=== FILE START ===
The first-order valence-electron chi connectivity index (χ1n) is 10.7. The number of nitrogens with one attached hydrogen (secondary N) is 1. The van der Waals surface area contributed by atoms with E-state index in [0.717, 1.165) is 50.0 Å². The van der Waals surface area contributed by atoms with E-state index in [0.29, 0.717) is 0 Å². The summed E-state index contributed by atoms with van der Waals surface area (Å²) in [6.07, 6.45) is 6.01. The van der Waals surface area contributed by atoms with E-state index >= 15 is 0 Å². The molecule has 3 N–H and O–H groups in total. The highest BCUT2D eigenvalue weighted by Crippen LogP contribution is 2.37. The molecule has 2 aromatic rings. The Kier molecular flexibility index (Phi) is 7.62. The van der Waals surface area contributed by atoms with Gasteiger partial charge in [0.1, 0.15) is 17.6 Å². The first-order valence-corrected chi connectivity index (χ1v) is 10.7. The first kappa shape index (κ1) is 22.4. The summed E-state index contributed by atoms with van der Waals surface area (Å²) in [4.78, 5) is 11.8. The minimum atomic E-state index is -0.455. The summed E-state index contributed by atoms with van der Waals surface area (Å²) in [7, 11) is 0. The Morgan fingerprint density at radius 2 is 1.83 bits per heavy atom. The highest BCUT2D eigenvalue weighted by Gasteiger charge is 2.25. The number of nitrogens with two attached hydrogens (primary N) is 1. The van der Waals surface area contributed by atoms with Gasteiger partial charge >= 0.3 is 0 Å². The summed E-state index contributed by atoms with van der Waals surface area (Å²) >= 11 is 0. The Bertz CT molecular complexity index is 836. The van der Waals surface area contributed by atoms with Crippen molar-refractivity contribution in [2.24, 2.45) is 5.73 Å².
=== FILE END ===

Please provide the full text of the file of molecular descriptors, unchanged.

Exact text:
The first-order valence-electron chi connectivity index (χ1n) is 10.7. The number of nitrogens with one attached hydrogen (secondary N) is 1. The van der Waals surface area contributed by atoms with E-state index in [0.717, 1.165) is 50.0 Å². The van der Waals surface area contributed by atoms with E-state index in [0.29, 0.717) is 0 Å². The summed E-state index contributed by atoms with van der Waals surface area (Å²) in [6.07, 6.45) is 6.01. The van der Waals surface area contributed by atoms with E-state index >= 15 is 0 Å². The molecule has 3 N–H and O–H groups in total. The highest BCUT2D eigenvalue weighted by Crippen LogP contribution is 2.37. The molecule has 2 aromatic rings. The Kier molecular flexibility index (Phi) is 7.62. The van der Waals surface area contributed by atoms with Gasteiger partial charge in [0.1, 0.15) is 17.6 Å². The first-order valence-corrected chi connectivity index (χ1v) is 10.7. The first kappa shape index (κ1) is 22.4. The summed E-state index contributed by atoms with van der Waals surface area (Å²) in [4.78, 5) is 11.8. The minimum atomic E-state index is -0.455. The summed E-state index contributed by atoms with van der Waals surface area (Å²) in [7, 11) is 0. The Morgan fingerprint density at radius 2 is 1.83 bits per heavy atom. The highest BCUT2D eigenvalue weighted by Gasteiger charge is 2.25. The number of nitrogens with two attached hydrogens (primary N) is 1. The van der Waals surface area contributed by atoms with Gasteiger partial charge >= 0.3 is 0 Å². The summed E-state index contributed by atoms with van der Waals surface area (Å²) >= 11 is 0. The Bertz CT molecular complexity index is 836. The van der Waals surface area contributed by atoms with Crippen molar-refractivity contribution in [2.24, 2.45) is 5.73 Å².